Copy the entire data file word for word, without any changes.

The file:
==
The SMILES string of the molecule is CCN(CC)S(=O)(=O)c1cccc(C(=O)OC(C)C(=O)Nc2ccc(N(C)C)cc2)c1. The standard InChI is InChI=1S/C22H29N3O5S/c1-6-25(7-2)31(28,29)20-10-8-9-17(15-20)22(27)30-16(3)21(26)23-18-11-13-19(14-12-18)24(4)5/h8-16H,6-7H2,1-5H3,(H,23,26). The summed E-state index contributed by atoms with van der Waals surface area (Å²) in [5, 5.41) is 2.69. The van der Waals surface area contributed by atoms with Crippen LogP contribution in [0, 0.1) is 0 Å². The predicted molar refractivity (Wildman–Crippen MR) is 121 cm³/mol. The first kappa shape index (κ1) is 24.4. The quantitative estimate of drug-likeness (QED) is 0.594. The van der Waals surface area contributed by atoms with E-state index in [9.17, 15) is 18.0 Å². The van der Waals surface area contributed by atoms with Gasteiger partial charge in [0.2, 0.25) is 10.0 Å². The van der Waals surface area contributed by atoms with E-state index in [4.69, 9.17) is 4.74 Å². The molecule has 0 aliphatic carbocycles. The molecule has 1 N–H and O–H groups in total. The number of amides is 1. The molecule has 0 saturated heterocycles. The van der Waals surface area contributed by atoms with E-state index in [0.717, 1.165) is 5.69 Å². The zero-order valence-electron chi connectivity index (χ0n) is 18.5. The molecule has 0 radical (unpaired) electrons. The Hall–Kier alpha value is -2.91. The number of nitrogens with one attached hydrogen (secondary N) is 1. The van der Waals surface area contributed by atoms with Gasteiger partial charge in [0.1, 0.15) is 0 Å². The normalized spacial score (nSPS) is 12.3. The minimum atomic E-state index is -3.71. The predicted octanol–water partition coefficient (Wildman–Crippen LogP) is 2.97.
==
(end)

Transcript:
The SMILES string of the molecule is CCN(CC)S(=O)(=O)c1cccc(C(=O)OC(C)C(=O)Nc2ccc(N(C)C)cc2)c1. The standard InChI is InChI=1S/C22H29N3O5S/c1-6-25(7-2)31(28,29)20-10-8-9-17(15-20)22(27)30-16(3)21(26)23-18-11-13-19(14-12-18)24(4)5/h8-16H,6-7H2,1-5H3,(H,23,26). The summed E-state index contributed by atoms with van der Waals surface area (Å²) in [5, 5.41) is 2.69. The van der Waals surface area contributed by atoms with Crippen LogP contribution in [0, 0.1) is 0 Å². The predicted molar refractivity (Wildman–Crippen MR) is 121 cm³/mol. The first kappa shape index (κ1) is 24.4. The quantitative estimate of drug-likeness (QED) is 0.594. The van der Waals surface area contributed by atoms with E-state index in [9.17, 15) is 18.0 Å². The van der Waals surface area contributed by atoms with Gasteiger partial charge in [0.2, 0.25) is 10.0 Å². The van der Waals surface area contributed by atoms with E-state index in [4.69, 9.17) is 4.74 Å². The molecule has 0 aliphatic carbocycles. The molecule has 1 N–H and O–H groups in total. The number of amides is 1. The molecule has 0 saturated heterocycles. The van der Waals surface area contributed by atoms with E-state index in [0.717, 1.165) is 5.69 Å². The zero-order valence-electron chi connectivity index (χ0n) is 18.5. The molecule has 0 radical (unpaired) electrons. The Hall–Kier alpha value is -2.91. The number of nitrogens with one attached hydrogen (secondary N) is 1. The van der Waals surface area contributed by atoms with Gasteiger partial charge in [0.1, 0.15) is 0 Å². The normalized spacial score (nSPS) is 12.3. The minimum atomic E-state index is -3.71. The predicted octanol–water partition coefficient (Wildman–Crippen LogP) is 2.97.